Love is . . . designer bags and cars
I'm not in love, but I'm open to persuasion . . .' croons Joan Armatrading in Love and Affection. I know what you are thinking: diamond necklaces, Prada bags and the latest BMW Roadster.
Well, not quite.
The kind of persuasion the British singer and songwriter had in mind was more along the lines of dancing cheek-to-cheek, singing a love song 'with a little dedication' and romancing.
Romancing? Now that is an unfamiliar concept in Hong Kong.
I recently asked a friend when was the last time she saw anything romantic here.
'Leonardo DiCaprio trying to save Kate Winslet from hauling herself off the bow in Titanic?' my friend says.
I replied: 'No! Anything romantic, not funny.' Besides, that's a movie so it doesn't count. What about in real life? A quick reality check on recent headlines reveals: 'Jealous husband's paper cutter attack', 'Boiling oil poured on husband' and 'Man chopped boyfriend of cheating wife'.
Romantic? I think not.
The fact is, Hong Kong people are not particularly romantic.
Most prefer to make money - not love. Even today (St Valentine's Day or the Lovers' Festival) reeks of blatant commercialism.
You know what I'm talking about: 'Buy a Be My Valentine bouquet, T-shirt, teddy bear and lingerie now, and get a video on Sensual Sexual Touch free.' I know people would buy the lot just to get the video.
Do people really know what St Valentine's Day is about? Having checked an encyclopedia, I know St Valentine's Day is not about: a) a Roman priest and physician who suffered martyrdom during the persecution of Christians by the Roman emperor Claudius II Gothicus, or b) the Bishop of Terni, also a martyr from Rome.
Rather, February 14 is about getting sick on chocolates, tacky advertisements and hours of excruciating viewing of soppy movies because there is nothing else showing on television. Last week I came across this 'blurb' for a book series on romance and it said: 'That love, so gentle in his view should be so tyrannous and rough in proof.' After reading that, all I felt was not love but hundreds of goose-pimples rushing from under my skin screaming: 'Oh yuck!' Another thing I do not understand is why people watch soppy movies such as Gone with the Wind, Endless Love and Love Boat The Movie: A Valentine Voyage? There is a genre of romantic movies in which love is not really love unless it is deadly tragic.
For example, despite its title, Love Is A Many-Splendored Thing is about a doomed love affair between a Eurasian doctor (Jennifer Jones) and a war correspondent (William Holden) in Hong Kong during the Korean War.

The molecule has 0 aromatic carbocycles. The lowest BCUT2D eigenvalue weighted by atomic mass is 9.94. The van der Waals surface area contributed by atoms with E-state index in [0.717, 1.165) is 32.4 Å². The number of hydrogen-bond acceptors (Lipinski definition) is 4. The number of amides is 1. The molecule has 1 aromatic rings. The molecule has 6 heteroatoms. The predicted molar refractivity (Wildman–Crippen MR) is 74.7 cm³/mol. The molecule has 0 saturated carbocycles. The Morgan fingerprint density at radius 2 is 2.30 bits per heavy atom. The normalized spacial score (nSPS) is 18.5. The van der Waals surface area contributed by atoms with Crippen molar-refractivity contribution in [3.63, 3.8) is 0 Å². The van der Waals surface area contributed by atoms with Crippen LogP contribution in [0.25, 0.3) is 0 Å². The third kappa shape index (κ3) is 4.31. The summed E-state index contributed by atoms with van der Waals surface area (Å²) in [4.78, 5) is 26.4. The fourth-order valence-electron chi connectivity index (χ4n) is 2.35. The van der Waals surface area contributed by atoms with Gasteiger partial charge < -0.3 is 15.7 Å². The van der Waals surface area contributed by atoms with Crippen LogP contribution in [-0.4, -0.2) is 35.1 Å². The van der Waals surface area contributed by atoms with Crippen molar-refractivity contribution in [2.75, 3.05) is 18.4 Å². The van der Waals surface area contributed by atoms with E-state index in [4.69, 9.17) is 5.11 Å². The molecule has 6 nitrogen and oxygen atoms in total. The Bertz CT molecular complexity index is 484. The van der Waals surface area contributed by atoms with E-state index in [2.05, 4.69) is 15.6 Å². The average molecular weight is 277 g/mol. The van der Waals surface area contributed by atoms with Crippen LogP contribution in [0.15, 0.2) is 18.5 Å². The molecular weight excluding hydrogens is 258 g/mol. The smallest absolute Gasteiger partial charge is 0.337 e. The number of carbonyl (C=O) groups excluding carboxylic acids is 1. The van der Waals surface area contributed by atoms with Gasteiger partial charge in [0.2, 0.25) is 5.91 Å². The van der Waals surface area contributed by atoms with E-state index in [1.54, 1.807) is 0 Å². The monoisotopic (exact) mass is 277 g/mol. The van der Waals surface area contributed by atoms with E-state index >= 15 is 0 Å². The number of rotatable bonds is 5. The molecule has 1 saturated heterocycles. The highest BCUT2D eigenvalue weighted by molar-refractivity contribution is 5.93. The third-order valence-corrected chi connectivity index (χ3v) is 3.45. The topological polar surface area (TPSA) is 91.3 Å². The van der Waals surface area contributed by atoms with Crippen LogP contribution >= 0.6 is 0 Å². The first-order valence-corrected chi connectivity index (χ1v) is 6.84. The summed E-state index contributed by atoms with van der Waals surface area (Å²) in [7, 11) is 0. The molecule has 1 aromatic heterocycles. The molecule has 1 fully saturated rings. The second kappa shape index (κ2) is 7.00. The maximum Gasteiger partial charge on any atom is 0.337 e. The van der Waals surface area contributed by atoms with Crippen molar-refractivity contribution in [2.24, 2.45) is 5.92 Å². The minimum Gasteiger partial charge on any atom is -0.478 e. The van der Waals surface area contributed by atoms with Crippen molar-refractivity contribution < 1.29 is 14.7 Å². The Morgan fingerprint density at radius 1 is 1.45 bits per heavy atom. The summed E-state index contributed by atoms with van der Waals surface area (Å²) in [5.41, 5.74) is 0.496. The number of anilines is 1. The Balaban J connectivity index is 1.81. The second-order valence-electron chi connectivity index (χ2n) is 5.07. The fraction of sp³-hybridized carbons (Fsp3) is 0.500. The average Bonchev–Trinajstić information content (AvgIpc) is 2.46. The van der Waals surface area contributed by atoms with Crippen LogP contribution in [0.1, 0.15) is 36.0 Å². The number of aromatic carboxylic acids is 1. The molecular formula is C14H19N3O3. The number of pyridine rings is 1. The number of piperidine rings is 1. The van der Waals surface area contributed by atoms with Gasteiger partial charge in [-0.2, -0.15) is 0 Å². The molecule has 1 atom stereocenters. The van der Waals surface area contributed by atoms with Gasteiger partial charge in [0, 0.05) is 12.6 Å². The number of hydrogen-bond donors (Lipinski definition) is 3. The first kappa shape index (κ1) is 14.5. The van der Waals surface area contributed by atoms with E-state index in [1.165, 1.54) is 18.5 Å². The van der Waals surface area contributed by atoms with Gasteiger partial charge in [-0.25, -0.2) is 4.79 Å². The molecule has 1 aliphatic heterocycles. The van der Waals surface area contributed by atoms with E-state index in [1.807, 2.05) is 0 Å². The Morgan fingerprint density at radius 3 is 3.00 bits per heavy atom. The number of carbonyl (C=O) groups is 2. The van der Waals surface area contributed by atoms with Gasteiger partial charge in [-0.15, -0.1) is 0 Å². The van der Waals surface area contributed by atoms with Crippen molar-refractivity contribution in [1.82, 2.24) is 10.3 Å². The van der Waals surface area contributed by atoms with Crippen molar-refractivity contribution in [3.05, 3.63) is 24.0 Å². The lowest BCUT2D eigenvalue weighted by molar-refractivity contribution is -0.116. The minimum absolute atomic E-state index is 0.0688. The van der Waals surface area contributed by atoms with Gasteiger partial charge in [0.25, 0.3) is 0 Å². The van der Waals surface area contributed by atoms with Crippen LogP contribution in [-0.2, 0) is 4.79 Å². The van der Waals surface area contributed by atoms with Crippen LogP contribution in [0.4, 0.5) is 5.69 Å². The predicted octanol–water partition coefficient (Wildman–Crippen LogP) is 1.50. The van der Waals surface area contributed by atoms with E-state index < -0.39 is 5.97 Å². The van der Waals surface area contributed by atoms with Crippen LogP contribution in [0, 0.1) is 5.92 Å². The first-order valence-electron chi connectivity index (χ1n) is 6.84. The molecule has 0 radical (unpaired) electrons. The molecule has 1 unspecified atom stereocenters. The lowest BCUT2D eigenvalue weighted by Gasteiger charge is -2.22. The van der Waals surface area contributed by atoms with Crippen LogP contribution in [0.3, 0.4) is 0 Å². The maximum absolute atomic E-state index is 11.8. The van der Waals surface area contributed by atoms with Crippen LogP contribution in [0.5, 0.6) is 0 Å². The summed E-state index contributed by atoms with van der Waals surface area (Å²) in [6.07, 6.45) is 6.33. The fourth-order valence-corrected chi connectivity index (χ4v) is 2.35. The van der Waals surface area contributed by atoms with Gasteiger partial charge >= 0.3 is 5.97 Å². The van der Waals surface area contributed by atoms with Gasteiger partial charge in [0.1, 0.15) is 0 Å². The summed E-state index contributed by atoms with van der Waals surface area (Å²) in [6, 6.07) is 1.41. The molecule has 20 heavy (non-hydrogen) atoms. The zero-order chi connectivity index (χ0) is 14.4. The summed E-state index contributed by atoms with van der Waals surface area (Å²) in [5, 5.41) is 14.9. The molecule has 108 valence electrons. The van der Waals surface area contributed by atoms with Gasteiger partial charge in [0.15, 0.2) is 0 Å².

The film has a Kleenex-grabbing climax but what is so splendid about that? How many times have you come across the following scenario in romantic films: Scene: Bed. Time: After a passionate session of love-making.
Lover A: 'Oh Lover B! We can't go on like this! I must tell you the truth! I'm dying!' Lover B: 'Oh no! I've just gone through a bitter divorce and bought a multi-million-dollar flat just to be with you. I'll die with you.' My friends always hate watching these movies with me because half-way through I start asking why the lovers are not dead yet.
In reality, love is a rather strange business.
You can always tell when someone is love-struck.
They look kind of . . . stupid, always wearing a big grin on their face that even a power tool could not remove.
I have a friend who walks into lamp posts a lot when he is in love.
In fact, when men fall in love they start doing things that they normally would not do, such as whispering down the phone, checking their reflections (even on cutlery) every five minutes, asking whether they have bad breath and buying lingerie.
When women are in love they just cry a lot. (But why?) But is being in love really worth celebrating? After all, love induces hours of insomnia. Love is to decide whether to call or not to call.
Love is selfish and mar fan (troublesome).
Love (especially in Hong Kong) is gong kam ng gong sum (let's talk about gold not the heart).
Call me a cynic but I believe love is a complete waste of time and money.
Maybe I'm just not very romantic.
Maybe I'm not in love.